Since then, I have been able to peak behind the curtain so to speak. To see all the goings-on that culminates in publications and conventions and posters. What I observed was not quite what I had expected. The people here are not cold and calculating scientists, though they can be if the need arises, they are warm, jovial, and always willing to assist you. I am, to my knowledge, the youngest person working in my chemistry lab (I’m 19). Thus, I was quite anxious about working here with the least amount of previous experience, and the fact that I’m not a chemistry major like my colleagues (which I get teased for constantly). Despite a few awkward moments and lots of uncertainty in the beginning weeks, I have since developed friendships with my peers that I normally never would in this situation. I am a very introverted and reserved person, it takes a lot for me to engage others in conversation. However, because so much of the lab work was over my head, at least at first, it forced me to ask people for help, something I’m not very good at. In doing so, I started to feel a sense of “belongingness” that I have never felt towards a work environment before. I feel like part of a team of genuine friends here in the PEREC chemistry lab. The kinds of friend who will help each other with preparing samples of fish (which smelled awful) with no complaint, and then turn around and invite you to trivia night or to a barbecue for the weekend.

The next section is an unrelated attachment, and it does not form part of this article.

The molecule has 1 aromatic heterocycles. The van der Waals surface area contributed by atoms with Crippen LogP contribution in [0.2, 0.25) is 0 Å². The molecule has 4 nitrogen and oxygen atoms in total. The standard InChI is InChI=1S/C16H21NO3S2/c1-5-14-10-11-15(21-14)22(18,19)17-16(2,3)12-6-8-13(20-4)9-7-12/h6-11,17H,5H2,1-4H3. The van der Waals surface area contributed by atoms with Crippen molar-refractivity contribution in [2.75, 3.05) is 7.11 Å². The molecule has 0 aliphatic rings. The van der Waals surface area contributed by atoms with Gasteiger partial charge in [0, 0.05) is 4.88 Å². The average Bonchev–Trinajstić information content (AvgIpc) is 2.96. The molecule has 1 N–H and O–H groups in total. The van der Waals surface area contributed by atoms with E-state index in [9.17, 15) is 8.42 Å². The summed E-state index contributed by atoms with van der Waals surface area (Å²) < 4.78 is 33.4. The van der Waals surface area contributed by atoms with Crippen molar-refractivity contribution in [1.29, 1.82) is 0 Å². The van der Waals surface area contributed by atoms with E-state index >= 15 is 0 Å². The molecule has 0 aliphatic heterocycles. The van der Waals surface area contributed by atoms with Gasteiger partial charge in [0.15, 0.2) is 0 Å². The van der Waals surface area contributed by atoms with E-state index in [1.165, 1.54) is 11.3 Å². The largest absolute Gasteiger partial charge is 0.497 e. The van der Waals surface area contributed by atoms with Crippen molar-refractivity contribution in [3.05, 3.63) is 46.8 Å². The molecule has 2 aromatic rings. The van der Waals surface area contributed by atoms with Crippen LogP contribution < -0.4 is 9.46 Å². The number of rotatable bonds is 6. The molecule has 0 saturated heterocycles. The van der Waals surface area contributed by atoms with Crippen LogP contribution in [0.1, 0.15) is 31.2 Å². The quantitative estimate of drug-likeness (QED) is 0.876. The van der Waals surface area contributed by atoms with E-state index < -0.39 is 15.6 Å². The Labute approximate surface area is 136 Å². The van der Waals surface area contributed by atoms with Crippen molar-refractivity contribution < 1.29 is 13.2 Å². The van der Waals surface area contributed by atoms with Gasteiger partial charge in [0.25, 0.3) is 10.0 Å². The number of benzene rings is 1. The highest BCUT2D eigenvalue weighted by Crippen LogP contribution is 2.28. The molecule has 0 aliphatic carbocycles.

Not only do I feel comfortable at PEREC, I also am extremely proud of the work we do and the things we hope to accomplish. I suppose after about two pages, I should probably inform you all what it is we actually do here. My group, as part of a program run through the OSCAR office, is focusing on processing and analyzing fish samples for the purpose of validating the mathematical model we are using to construct a food web of the Potomac River. The other two parts of our project deal with water and sediment samples. The data from these samples will be input into our mathematical model (called Kabam believe it or not) and will deliver us with estimations about what levels of chemicals may be present in many organisms. The kinds of chemicals we are interested in are called micropollutants. Specifically, we are looking into pharmaceuticals and personal-care products (PPCP’s). Many of these compounds have been found in concentrations of just a few parts-per-million. While that may not sound like much, PPCP’s include things like estrogenic compounds and antibiotics. These sorts of chemicals can have major effects on ecosystems even in such small amounts. While the exact effects of many PPCP’s, as well as the sources where they originate, are not fully understood, our work here at PEREC is helping make steps towards forming more comprehensive knowledge about the Potomac and aquatic ecosystems overall.